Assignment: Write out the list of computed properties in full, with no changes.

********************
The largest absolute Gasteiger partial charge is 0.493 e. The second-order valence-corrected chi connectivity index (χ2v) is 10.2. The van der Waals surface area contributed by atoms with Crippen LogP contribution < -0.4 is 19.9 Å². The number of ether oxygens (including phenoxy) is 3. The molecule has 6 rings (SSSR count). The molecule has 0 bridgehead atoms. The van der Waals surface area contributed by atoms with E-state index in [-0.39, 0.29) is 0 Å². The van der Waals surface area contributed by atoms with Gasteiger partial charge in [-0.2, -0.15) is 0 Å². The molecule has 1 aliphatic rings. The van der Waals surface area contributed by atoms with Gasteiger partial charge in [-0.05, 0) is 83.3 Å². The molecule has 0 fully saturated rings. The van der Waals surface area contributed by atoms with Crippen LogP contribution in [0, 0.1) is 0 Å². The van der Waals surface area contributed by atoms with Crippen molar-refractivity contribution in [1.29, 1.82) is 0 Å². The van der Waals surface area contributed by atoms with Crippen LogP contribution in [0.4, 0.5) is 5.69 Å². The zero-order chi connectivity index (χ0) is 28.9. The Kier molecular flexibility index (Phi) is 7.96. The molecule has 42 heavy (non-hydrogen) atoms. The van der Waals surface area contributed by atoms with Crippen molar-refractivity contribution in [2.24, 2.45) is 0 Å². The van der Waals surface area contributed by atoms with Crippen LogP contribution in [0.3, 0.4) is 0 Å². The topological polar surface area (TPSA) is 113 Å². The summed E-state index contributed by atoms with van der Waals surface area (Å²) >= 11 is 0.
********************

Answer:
The largest absolute Gasteiger partial charge is 0.493 e. The second-order valence-corrected chi connectivity index (χ2v) is 10.2. The van der Waals surface area contributed by atoms with Crippen LogP contribution < -0.4 is 19.9 Å². The number of ether oxygens (including phenoxy) is 3. The molecule has 6 rings (SSSR count). The molecule has 0 bridgehead atoms. The van der Waals surface area contributed by atoms with E-state index in [-0.39, 0.29) is 0 Å². The van der Waals surface area contributed by atoms with Gasteiger partial charge in [-0.2, -0.15) is 0 Å². The molecule has 1 aliphatic rings. The van der Waals surface area contributed by atoms with Gasteiger partial charge in [-0.05, 0) is 83.3 Å². The molecule has 0 fully saturated rings. The van der Waals surface area contributed by atoms with Crippen LogP contribution in [0, 0.1) is 0 Å². The van der Waals surface area contributed by atoms with Crippen molar-refractivity contribution in [1.29, 1.82) is 0 Å². The van der Waals surface area contributed by atoms with Crippen LogP contribution in [0.4, 0.5) is 5.69 Å². The zero-order chi connectivity index (χ0) is 28.9. The Kier molecular flexibility index (Phi) is 7.96. The molecule has 42 heavy (non-hydrogen) atoms. The van der Waals surface area contributed by atoms with Crippen molar-refractivity contribution in [2.24, 2.45) is 0 Å². The van der Waals surface area contributed by atoms with Crippen LogP contribution in [0.3, 0.4) is 0 Å². The topological polar surface area (TPSA) is 113 Å². The summed E-state index contributed by atoms with van der Waals surface area (Å²) >= 11 is 0.